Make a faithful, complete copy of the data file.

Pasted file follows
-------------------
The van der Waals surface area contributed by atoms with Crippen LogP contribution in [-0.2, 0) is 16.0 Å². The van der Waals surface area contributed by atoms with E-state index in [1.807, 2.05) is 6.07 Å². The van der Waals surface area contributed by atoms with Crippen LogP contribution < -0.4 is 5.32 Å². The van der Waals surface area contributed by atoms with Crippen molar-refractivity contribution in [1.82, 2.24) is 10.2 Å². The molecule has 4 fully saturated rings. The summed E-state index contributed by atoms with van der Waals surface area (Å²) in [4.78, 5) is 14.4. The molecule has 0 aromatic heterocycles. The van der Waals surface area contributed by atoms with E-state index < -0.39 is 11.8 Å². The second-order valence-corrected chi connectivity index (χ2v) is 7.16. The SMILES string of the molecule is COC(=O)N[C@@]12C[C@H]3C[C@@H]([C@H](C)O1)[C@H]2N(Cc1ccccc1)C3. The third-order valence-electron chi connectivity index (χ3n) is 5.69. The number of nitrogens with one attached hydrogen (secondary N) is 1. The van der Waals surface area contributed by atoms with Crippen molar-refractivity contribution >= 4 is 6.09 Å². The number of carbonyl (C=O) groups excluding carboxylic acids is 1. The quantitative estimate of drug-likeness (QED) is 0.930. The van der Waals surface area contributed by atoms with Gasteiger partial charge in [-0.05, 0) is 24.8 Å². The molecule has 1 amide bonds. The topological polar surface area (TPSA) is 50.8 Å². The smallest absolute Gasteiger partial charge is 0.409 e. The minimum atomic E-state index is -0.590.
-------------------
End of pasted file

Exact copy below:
The van der Waals surface area contributed by atoms with Crippen LogP contribution in [-0.2, 0) is 16.0 Å². The van der Waals surface area contributed by atoms with E-state index in [1.807, 2.05) is 6.07 Å². The van der Waals surface area contributed by atoms with Crippen LogP contribution < -0.4 is 5.32 Å². The van der Waals surface area contributed by atoms with Crippen molar-refractivity contribution in [1.82, 2.24) is 10.2 Å². The molecule has 4 fully saturated rings. The summed E-state index contributed by atoms with van der Waals surface area (Å²) in [4.78, 5) is 14.4. The molecule has 0 aromatic heterocycles. The van der Waals surface area contributed by atoms with E-state index < -0.39 is 11.8 Å². The second-order valence-corrected chi connectivity index (χ2v) is 7.16. The SMILES string of the molecule is COC(=O)N[C@@]12C[C@H]3C[C@@H]([C@H](C)O1)[C@H]2N(Cc1ccccc1)C3. The third-order valence-electron chi connectivity index (χ3n) is 5.69. The number of nitrogens with one attached hydrogen (secondary N) is 1. The van der Waals surface area contributed by atoms with Crippen molar-refractivity contribution >= 4 is 6.09 Å². The number of carbonyl (C=O) groups excluding carboxylic acids is 1. The quantitative estimate of drug-likeness (QED) is 0.930. The van der Waals surface area contributed by atoms with Gasteiger partial charge in [-0.05, 0) is 24.8 Å². The molecule has 1 amide bonds. The topological polar surface area (TPSA) is 50.8 Å². The smallest absolute Gasteiger partial charge is 0.409 e. The minimum atomic E-state index is -0.590.